While people are struggling to keep and find jobs in this sour economy, certain aspects of the medical profession are still going strong — and come with great rewards.

While people are struggling to keep and find jobs in this sour economy, certain aspects of the medical profession are still going strong — and come with great rewards.

There's no more noble profession than that of caring for the sick, and no more hands-on member of the health care team than the certified nursing assistant. Working in hospitals, skilled nursing facilities and in long-term care, certified nursing assistants or CNAs spend more time working directly with patients than most other members of the health care team.

They are critical members of the health care team because they spend so much time with individual residents, explains Vanessa Copeland, RN, assistant director of nursing services at Rogue Valley Manor's Health Center. "They notice when the resident is not feeling right or looks different. They're your first eyes and ears about that resident and can alert the nurse. You really get to know that person," she says.

Simple things like getting out of bed, going to the bathroom and eating can become difficult or impossible when disabled. "It's humbling to think of how important these intimate and most private tasks become," Copeland says. "When the residents are totally dependent, you're doing everything for them from range of motion to brushing their teeth, to taking them to the bathroom, to putting them to bed, positioning them just right to make sure they don't get pressure sores."

CNA2 training programs prepare nursing assistants to work in rehabilitation facilities, acute care settings and with dementia patients.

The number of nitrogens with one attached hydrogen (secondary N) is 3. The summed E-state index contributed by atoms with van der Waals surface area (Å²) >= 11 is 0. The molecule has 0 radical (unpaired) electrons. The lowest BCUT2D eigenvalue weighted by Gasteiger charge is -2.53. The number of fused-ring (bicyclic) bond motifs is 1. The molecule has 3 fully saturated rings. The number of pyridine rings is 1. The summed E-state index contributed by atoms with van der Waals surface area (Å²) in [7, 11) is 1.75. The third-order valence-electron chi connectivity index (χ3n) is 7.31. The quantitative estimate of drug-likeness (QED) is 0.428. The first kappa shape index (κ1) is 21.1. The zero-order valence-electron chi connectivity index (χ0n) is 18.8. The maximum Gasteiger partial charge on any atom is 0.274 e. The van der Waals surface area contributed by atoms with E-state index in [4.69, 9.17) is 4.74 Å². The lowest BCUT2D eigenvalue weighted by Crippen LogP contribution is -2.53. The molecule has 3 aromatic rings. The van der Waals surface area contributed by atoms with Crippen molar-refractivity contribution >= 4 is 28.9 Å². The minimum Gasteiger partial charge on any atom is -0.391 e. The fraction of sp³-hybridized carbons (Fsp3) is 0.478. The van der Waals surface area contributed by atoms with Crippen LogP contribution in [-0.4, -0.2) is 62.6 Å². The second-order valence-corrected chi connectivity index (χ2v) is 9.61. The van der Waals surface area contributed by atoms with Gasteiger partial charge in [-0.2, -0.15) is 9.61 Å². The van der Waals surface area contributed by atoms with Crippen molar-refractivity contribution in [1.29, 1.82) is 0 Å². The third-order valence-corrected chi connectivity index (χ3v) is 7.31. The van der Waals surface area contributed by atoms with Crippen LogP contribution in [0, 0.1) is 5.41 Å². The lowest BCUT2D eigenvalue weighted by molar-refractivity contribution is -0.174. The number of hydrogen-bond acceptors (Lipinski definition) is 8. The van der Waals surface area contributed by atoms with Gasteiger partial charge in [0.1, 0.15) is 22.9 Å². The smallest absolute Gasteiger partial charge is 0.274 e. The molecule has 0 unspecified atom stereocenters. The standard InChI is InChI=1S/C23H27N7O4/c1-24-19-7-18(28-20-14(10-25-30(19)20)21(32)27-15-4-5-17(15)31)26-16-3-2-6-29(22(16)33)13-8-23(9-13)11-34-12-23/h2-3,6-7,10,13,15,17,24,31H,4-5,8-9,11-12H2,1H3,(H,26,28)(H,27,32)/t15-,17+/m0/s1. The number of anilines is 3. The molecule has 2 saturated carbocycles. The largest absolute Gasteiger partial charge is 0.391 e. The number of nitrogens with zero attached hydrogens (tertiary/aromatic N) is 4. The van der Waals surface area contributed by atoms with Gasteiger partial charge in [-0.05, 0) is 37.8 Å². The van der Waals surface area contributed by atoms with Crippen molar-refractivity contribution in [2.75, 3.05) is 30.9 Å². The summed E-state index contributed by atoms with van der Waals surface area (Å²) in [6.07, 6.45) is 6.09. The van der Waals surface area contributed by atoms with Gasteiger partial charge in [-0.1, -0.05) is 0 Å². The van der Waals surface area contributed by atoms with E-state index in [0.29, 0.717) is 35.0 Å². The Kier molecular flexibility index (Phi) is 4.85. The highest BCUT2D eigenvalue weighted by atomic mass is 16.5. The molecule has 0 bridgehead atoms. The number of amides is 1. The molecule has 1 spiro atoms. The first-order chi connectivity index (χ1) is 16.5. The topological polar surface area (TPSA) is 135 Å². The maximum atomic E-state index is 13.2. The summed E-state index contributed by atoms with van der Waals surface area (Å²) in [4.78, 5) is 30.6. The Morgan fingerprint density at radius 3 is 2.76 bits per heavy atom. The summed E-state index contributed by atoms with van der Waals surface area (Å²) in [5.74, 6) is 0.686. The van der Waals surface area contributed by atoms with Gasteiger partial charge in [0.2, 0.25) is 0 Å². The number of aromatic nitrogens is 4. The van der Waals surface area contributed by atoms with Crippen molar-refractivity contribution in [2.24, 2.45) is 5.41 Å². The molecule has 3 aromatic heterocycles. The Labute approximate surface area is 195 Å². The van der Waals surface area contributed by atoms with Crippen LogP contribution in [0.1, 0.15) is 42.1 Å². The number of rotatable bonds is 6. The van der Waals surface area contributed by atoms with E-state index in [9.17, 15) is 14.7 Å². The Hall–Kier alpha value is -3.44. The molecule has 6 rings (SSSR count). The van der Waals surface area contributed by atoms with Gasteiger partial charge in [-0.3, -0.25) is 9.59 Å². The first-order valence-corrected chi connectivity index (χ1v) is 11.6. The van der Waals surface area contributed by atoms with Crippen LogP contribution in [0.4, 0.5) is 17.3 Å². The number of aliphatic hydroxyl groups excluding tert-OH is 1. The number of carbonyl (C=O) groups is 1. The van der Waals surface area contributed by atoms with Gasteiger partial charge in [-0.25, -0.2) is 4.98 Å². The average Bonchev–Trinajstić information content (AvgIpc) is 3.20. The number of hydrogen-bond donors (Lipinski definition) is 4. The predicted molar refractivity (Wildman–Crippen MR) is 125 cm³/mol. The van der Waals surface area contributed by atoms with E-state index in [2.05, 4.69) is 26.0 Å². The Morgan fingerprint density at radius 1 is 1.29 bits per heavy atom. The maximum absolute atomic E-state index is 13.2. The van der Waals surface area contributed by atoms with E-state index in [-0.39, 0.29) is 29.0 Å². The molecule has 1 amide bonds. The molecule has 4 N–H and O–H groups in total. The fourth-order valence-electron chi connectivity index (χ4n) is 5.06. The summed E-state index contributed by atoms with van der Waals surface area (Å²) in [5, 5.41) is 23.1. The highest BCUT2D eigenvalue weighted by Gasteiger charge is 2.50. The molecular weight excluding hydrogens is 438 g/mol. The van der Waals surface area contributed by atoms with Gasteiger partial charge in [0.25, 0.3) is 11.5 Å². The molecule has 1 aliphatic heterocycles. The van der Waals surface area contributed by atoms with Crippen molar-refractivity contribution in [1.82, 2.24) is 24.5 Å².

Asante Health System hired 70 CNA2s last year, according to Jennifer Susi, recruitment manager for Asante Health System. "The acuity of your patient is what's different about working as a CNA in a hospital," says Susi. "They're caring for patients who are sick acutely right now."

Most hospitals and care facilities have teams and devices to lift and move patients, but you'll still need to be in good physical condition to keep up with the job. "CNAs have to be able to lift up to 10 pounds to 5 feet, and up to 50 pounds pushing and pulling," Susi notes, reading from the job description. "Reaching, carrying, helping to transfer patients in and out of bed, wheelchairs; CNAs have to be able to stand and walk for long periods of time."

Here in the Rogue Valley, certified nursing assistants start out at $10.25 to $10.60 per hour, and overtime and shift differentials can add to your earnings. "For a lot of our aides it's a career for them, something they really enjoy," says Beth Nolan, Health Center administrator at the Rogue Valley Manor. "It can also be a gateway career."

There are several career progression paths open to nursing assistants, particularly in large, multi-type health care organizations that offer career mobility and promotion from within. Nursing assistants can train for different patient populations and health care settings, they can certify as a medication aide and they can also continue their nursing education to broaden their scope of practice. "Many of those who became CNAs are now in school to become LPNs [licensed practical nurses]," Nolan remarks. "It's a great start for a lot of people who want to continue their education. If you understand the job of a CNA, you're going to be that much better of a nurse."

One-on-one patient care — there's nothing like it to really get to know another person, especially in long-term care. "You hear a lot of stories, its amazing what they've been through. I've heard everything from being in the depression to someone who was a prisoner of war in WWII," Copeland says, thinking of those she knows at the Manor. "The CNA is there for the resident. They're like a friend, a caregiver who's there every day to greet you with a smile."